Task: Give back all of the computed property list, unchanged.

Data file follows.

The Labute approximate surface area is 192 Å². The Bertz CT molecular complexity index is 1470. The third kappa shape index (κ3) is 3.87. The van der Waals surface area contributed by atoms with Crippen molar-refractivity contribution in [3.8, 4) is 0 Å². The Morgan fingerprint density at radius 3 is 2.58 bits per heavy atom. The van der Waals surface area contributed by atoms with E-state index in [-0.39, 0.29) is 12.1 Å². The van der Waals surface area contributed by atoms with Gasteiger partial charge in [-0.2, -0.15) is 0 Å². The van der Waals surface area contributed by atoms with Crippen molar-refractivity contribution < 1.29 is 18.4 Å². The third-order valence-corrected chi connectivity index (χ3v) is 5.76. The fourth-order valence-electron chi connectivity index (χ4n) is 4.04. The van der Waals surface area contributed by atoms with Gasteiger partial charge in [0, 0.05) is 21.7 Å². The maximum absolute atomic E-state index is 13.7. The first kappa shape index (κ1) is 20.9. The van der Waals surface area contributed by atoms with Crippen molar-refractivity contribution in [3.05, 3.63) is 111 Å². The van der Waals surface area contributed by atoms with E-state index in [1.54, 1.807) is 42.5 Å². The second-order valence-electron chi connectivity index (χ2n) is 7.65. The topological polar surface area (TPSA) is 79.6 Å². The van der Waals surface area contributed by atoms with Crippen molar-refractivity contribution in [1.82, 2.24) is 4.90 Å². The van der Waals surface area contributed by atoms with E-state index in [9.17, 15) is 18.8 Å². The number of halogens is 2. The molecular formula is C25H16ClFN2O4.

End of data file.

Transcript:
The Labute approximate surface area is 192 Å². The Bertz CT molecular complexity index is 1470. The third kappa shape index (κ3) is 3.87. The van der Waals surface area contributed by atoms with Crippen molar-refractivity contribution in [3.8, 4) is 0 Å². The Morgan fingerprint density at radius 3 is 2.58 bits per heavy atom. The van der Waals surface area contributed by atoms with E-state index in [-0.39, 0.29) is 12.1 Å². The van der Waals surface area contributed by atoms with Gasteiger partial charge in [-0.2, -0.15) is 0 Å². The van der Waals surface area contributed by atoms with Crippen molar-refractivity contribution < 1.29 is 18.4 Å². The third-order valence-corrected chi connectivity index (χ3v) is 5.76. The fourth-order valence-electron chi connectivity index (χ4n) is 4.04. The van der Waals surface area contributed by atoms with Gasteiger partial charge in [0, 0.05) is 21.7 Å². The maximum absolute atomic E-state index is 13.7. The first kappa shape index (κ1) is 20.9. The van der Waals surface area contributed by atoms with Crippen molar-refractivity contribution in [3.05, 3.63) is 111 Å². The van der Waals surface area contributed by atoms with E-state index in [1.54, 1.807) is 42.5 Å². The second-order valence-electron chi connectivity index (χ2n) is 7.65. The topological polar surface area (TPSA) is 79.6 Å². The van der Waals surface area contributed by atoms with Crippen molar-refractivity contribution in [1.82, 2.24) is 4.90 Å². The van der Waals surface area contributed by atoms with E-state index in [9.17, 15) is 18.8 Å². The number of halogens is 2. The molecular formula is C25H16ClFN2O4.